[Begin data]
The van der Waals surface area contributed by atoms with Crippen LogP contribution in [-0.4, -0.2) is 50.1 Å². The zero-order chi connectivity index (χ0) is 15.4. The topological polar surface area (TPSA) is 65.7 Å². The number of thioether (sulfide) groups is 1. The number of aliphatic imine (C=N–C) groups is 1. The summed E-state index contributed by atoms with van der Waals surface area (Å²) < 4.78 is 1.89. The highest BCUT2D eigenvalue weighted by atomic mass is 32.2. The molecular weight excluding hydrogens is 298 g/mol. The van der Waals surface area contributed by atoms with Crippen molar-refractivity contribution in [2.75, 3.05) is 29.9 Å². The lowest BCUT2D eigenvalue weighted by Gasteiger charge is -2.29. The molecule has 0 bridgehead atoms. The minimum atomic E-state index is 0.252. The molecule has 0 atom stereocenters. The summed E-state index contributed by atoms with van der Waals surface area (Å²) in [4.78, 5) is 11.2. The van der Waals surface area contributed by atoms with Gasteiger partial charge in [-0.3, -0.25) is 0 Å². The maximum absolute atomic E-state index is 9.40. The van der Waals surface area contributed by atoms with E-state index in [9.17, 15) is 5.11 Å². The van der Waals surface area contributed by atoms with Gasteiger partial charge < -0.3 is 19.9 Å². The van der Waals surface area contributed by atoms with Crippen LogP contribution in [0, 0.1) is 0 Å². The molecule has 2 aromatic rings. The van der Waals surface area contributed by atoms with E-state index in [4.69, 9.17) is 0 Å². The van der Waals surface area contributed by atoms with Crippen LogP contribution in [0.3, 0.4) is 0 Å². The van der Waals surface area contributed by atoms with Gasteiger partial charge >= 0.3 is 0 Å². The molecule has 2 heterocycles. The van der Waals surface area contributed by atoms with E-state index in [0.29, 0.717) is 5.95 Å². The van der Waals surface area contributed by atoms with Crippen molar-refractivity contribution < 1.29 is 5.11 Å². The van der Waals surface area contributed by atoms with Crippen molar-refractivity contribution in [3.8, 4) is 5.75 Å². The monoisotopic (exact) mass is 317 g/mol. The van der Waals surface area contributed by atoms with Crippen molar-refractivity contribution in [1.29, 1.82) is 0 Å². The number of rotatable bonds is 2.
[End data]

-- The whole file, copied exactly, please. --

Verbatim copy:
The van der Waals surface area contributed by atoms with Crippen LogP contribution in [-0.4, -0.2) is 50.1 Å². The zero-order chi connectivity index (χ0) is 15.4. The topological polar surface area (TPSA) is 65.7 Å². The number of thioether (sulfide) groups is 1. The number of aliphatic imine (C=N–C) groups is 1. The summed E-state index contributed by atoms with van der Waals surface area (Å²) < 4.78 is 1.89. The highest BCUT2D eigenvalue weighted by atomic mass is 32.2. The molecular weight excluding hydrogens is 298 g/mol. The van der Waals surface area contributed by atoms with Crippen molar-refractivity contribution in [2.75, 3.05) is 29.9 Å². The lowest BCUT2D eigenvalue weighted by Gasteiger charge is -2.29. The molecule has 0 bridgehead atoms. The minimum atomic E-state index is 0.252. The molecule has 0 atom stereocenters. The summed E-state index contributed by atoms with van der Waals surface area (Å²) in [4.78, 5) is 11.2. The van der Waals surface area contributed by atoms with Gasteiger partial charge in [-0.3, -0.25) is 0 Å². The maximum absolute atomic E-state index is 9.40. The van der Waals surface area contributed by atoms with E-state index in [9.17, 15) is 5.11 Å². The van der Waals surface area contributed by atoms with Gasteiger partial charge < -0.3 is 19.9 Å². The van der Waals surface area contributed by atoms with Crippen LogP contribution in [0, 0.1) is 0 Å². The molecule has 2 aromatic rings. The van der Waals surface area contributed by atoms with E-state index in [4.69, 9.17) is 0 Å². The van der Waals surface area contributed by atoms with Crippen LogP contribution in [0.3, 0.4) is 0 Å². The van der Waals surface area contributed by atoms with Gasteiger partial charge >= 0.3 is 0 Å². The molecule has 2 heterocycles. The van der Waals surface area contributed by atoms with E-state index in [0.29, 0.717) is 5.95 Å². The van der Waals surface area contributed by atoms with Crippen molar-refractivity contribution < 1.29 is 5.11 Å². The van der Waals surface area contributed by atoms with Crippen molar-refractivity contribution in [3.8, 4) is 5.75 Å². The monoisotopic (exact) mass is 317 g/mol. The van der Waals surface area contributed by atoms with Crippen molar-refractivity contribution in [1.29, 1.82) is 0 Å². The number of rotatable bonds is 2.